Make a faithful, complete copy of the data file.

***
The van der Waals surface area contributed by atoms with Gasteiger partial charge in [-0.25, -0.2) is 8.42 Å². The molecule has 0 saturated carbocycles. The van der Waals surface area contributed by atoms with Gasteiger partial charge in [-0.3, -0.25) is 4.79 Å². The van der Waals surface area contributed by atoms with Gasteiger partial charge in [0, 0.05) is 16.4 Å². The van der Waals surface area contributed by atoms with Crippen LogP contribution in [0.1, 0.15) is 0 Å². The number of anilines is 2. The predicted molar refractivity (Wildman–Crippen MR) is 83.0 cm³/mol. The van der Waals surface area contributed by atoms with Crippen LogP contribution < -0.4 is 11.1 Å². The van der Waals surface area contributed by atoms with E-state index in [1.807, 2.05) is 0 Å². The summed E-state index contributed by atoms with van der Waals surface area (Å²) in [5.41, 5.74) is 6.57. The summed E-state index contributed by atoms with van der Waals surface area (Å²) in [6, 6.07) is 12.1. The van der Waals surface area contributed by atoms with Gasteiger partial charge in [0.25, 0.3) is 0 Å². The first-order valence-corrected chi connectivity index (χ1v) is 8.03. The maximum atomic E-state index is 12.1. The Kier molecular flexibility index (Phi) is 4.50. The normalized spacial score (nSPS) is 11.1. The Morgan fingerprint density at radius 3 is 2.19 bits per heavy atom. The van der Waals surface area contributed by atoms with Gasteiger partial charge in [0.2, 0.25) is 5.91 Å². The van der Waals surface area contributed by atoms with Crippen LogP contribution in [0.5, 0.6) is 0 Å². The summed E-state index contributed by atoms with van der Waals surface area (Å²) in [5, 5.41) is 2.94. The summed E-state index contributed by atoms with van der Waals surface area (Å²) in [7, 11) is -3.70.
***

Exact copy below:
The van der Waals surface area contributed by atoms with Gasteiger partial charge in [-0.25, -0.2) is 8.42 Å². The molecule has 0 saturated carbocycles. The van der Waals surface area contributed by atoms with Gasteiger partial charge in [-0.3, -0.25) is 4.79 Å². The van der Waals surface area contributed by atoms with Gasteiger partial charge in [0, 0.05) is 16.4 Å². The van der Waals surface area contributed by atoms with Crippen LogP contribution in [0.1, 0.15) is 0 Å². The number of anilines is 2. The predicted molar refractivity (Wildman–Crippen MR) is 83.0 cm³/mol. The van der Waals surface area contributed by atoms with Crippen LogP contribution < -0.4 is 11.1 Å². The van der Waals surface area contributed by atoms with E-state index in [1.807, 2.05) is 0 Å². The summed E-state index contributed by atoms with van der Waals surface area (Å²) in [5.41, 5.74) is 6.57. The summed E-state index contributed by atoms with van der Waals surface area (Å²) in [6, 6.07) is 12.1. The van der Waals surface area contributed by atoms with Gasteiger partial charge in [0.25, 0.3) is 0 Å². The first-order valence-corrected chi connectivity index (χ1v) is 8.03. The maximum atomic E-state index is 12.1. The Kier molecular flexibility index (Phi) is 4.50. The normalized spacial score (nSPS) is 11.1. The Morgan fingerprint density at radius 3 is 2.19 bits per heavy atom. The van der Waals surface area contributed by atoms with Gasteiger partial charge in [0.2, 0.25) is 5.91 Å². The van der Waals surface area contributed by atoms with Crippen LogP contribution in [0.5, 0.6) is 0 Å². The summed E-state index contributed by atoms with van der Waals surface area (Å²) in [5, 5.41) is 2.94. The summed E-state index contributed by atoms with van der Waals surface area (Å²) in [7, 11) is -3.70.